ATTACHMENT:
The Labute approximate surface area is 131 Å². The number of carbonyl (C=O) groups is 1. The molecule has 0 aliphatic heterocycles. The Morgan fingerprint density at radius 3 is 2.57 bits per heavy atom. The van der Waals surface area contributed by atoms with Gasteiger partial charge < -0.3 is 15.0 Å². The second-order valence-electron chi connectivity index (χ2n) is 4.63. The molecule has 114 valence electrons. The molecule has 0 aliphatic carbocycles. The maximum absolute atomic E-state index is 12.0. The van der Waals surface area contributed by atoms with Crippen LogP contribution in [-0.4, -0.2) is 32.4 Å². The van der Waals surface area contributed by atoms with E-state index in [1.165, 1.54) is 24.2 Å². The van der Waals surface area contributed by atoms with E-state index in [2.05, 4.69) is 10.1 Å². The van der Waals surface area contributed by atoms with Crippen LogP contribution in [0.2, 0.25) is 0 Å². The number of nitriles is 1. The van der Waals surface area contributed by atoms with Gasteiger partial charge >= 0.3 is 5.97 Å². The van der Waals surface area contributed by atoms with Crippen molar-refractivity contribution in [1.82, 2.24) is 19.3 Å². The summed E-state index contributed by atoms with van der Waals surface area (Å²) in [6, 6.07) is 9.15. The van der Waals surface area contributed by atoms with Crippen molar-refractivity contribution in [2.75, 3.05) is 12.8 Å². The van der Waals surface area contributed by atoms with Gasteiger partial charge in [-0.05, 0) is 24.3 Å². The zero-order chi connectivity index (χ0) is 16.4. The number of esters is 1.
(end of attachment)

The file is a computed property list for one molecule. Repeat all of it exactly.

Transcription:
The Labute approximate surface area is 131 Å². The number of carbonyl (C=O) groups is 1. The molecule has 0 aliphatic heterocycles. The Morgan fingerprint density at radius 3 is 2.57 bits per heavy atom. The van der Waals surface area contributed by atoms with Gasteiger partial charge < -0.3 is 15.0 Å². The second-order valence-electron chi connectivity index (χ2n) is 4.63. The molecule has 114 valence electrons. The molecule has 0 aliphatic carbocycles. The maximum absolute atomic E-state index is 12.0. The van der Waals surface area contributed by atoms with Crippen LogP contribution in [-0.4, -0.2) is 32.4 Å². The van der Waals surface area contributed by atoms with E-state index in [1.165, 1.54) is 24.2 Å². The van der Waals surface area contributed by atoms with E-state index in [2.05, 4.69) is 10.1 Å². The van der Waals surface area contributed by atoms with Crippen LogP contribution in [0.2, 0.25) is 0 Å². The number of nitriles is 1. The van der Waals surface area contributed by atoms with Gasteiger partial charge >= 0.3 is 5.97 Å². The van der Waals surface area contributed by atoms with Crippen molar-refractivity contribution in [1.82, 2.24) is 19.3 Å². The summed E-state index contributed by atoms with van der Waals surface area (Å²) in [6, 6.07) is 9.15. The van der Waals surface area contributed by atoms with Crippen molar-refractivity contribution in [2.75, 3.05) is 12.8 Å². The van der Waals surface area contributed by atoms with Gasteiger partial charge in [-0.05, 0) is 24.3 Å². The zero-order chi connectivity index (χ0) is 16.4. The number of esters is 1.